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October 18th, 2018

Vermont Hunters Had Successful 2017 Deer Seasons

The Vermont Fish & Wildlife Department says preliminary numbers show 15,949 deer were taken during Vermont’s 2017 deer hunting seasons.

Reports from big game check stations indicate hunters had successful deer seasons in 2017, taking 3,585 deer in archery season, 1,461 in youth season, 7,272 in rifle season, and 3,631 in muzzleloader season. The 15,949 deer brought home by hunters yielded more than 3 million meals of local nutritious venison.

“The legal buck harvest of 9,477 was 8 percent more than the previous three-year average of 8,760, and the third highest buck harvest since 2002,” said deer project leader Nick Fortin. “Harvest numbers increased during the archery, youth and muzzleloader seasons, and the total harvest of 15,949 is also the third highest since 2002.

“The relatively high harvest was primarily due to the mild winters of 2016 and 2017 which allowed more deer to survive. Additionally, the department issued more muzzleloader antlerless deer permits this year to provide more harvest opportunity and to limit population growth in some parts of the state.”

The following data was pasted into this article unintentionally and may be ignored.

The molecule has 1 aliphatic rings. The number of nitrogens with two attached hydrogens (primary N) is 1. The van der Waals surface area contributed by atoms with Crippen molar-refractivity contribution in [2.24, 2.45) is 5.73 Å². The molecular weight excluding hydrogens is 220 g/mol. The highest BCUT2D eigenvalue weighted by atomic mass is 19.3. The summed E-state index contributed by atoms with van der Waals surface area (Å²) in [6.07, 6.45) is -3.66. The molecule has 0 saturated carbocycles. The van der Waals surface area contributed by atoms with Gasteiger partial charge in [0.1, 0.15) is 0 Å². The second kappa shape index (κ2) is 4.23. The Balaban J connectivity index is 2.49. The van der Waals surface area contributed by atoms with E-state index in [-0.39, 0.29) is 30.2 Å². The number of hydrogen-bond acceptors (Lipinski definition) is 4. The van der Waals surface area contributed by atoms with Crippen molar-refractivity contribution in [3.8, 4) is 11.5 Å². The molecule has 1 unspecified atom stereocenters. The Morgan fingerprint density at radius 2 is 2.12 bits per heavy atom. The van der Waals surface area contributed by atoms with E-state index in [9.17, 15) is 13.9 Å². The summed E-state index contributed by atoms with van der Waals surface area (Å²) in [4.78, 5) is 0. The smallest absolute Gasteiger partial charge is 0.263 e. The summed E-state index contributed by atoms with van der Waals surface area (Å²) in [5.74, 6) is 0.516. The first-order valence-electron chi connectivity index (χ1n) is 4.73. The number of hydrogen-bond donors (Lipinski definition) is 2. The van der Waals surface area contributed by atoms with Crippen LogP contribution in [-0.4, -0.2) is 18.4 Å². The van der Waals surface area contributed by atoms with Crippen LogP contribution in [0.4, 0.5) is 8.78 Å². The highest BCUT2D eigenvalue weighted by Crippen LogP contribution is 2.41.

The primary goal of Vermont’s deer management strategy is to keep the deer herd stable, healthy and in balance with available habitat. “Maintaining an appropriate number of deer on the landscape ensures deer and the habitats that support them remain in good condition and productive,” said Fortin.

Each year the department operates biological check stations during deer hunting seasons to gather information on the age, sex, field dressed weight, antler characteristics, and overall health of Vermont’s deer herd. In 2017, biological data were collected from more than 1,200 deer examined during the two-day youth season and November rifle season.

To provide additional data, hunters submitted more than 2,800 teeth from bucks harvested during the rifle season. Fortin adds, “The effort made by hunters and many of our big game reporting stations to collect teeth during rifle season will greatly improve our understanding of Vermont’s buck population.”

The 2017 report on deer hunting seasons with final numbers will be on Vermont Fish & Wildlife’s website (www.vtfishandwildlife.com) in early February.

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